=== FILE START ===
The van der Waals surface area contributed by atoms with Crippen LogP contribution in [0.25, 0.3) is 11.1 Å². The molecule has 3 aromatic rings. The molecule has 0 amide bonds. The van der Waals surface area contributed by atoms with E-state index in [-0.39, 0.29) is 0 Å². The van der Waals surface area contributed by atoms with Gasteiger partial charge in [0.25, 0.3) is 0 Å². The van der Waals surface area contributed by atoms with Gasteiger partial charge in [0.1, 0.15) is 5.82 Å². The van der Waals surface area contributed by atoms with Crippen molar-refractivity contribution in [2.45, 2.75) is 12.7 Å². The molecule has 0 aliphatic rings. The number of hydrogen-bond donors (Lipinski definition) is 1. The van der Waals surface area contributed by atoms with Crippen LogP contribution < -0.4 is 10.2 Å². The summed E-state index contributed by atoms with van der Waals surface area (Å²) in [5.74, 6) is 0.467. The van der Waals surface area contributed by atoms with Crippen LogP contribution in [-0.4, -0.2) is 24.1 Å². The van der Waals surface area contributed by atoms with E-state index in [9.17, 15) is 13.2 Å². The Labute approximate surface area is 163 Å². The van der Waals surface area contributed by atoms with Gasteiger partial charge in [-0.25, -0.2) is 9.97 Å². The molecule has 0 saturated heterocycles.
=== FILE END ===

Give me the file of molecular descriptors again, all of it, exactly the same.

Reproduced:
The van der Waals surface area contributed by atoms with Crippen LogP contribution in [0.25, 0.3) is 11.1 Å². The molecule has 3 aromatic rings. The molecule has 0 amide bonds. The van der Waals surface area contributed by atoms with E-state index in [-0.39, 0.29) is 0 Å². The van der Waals surface area contributed by atoms with Gasteiger partial charge in [0.25, 0.3) is 0 Å². The van der Waals surface area contributed by atoms with Gasteiger partial charge in [0.1, 0.15) is 5.82 Å². The van der Waals surface area contributed by atoms with Crippen molar-refractivity contribution in [2.45, 2.75) is 12.7 Å². The molecule has 0 aliphatic rings. The number of hydrogen-bond donors (Lipinski definition) is 1. The van der Waals surface area contributed by atoms with Crippen LogP contribution < -0.4 is 10.2 Å². The summed E-state index contributed by atoms with van der Waals surface area (Å²) in [5.74, 6) is 0.467. The van der Waals surface area contributed by atoms with Crippen LogP contribution in [-0.4, -0.2) is 24.1 Å². The van der Waals surface area contributed by atoms with E-state index in [9.17, 15) is 13.2 Å². The Labute approximate surface area is 163 Å². The van der Waals surface area contributed by atoms with Gasteiger partial charge in [-0.25, -0.2) is 9.97 Å². The molecule has 0 saturated heterocycles.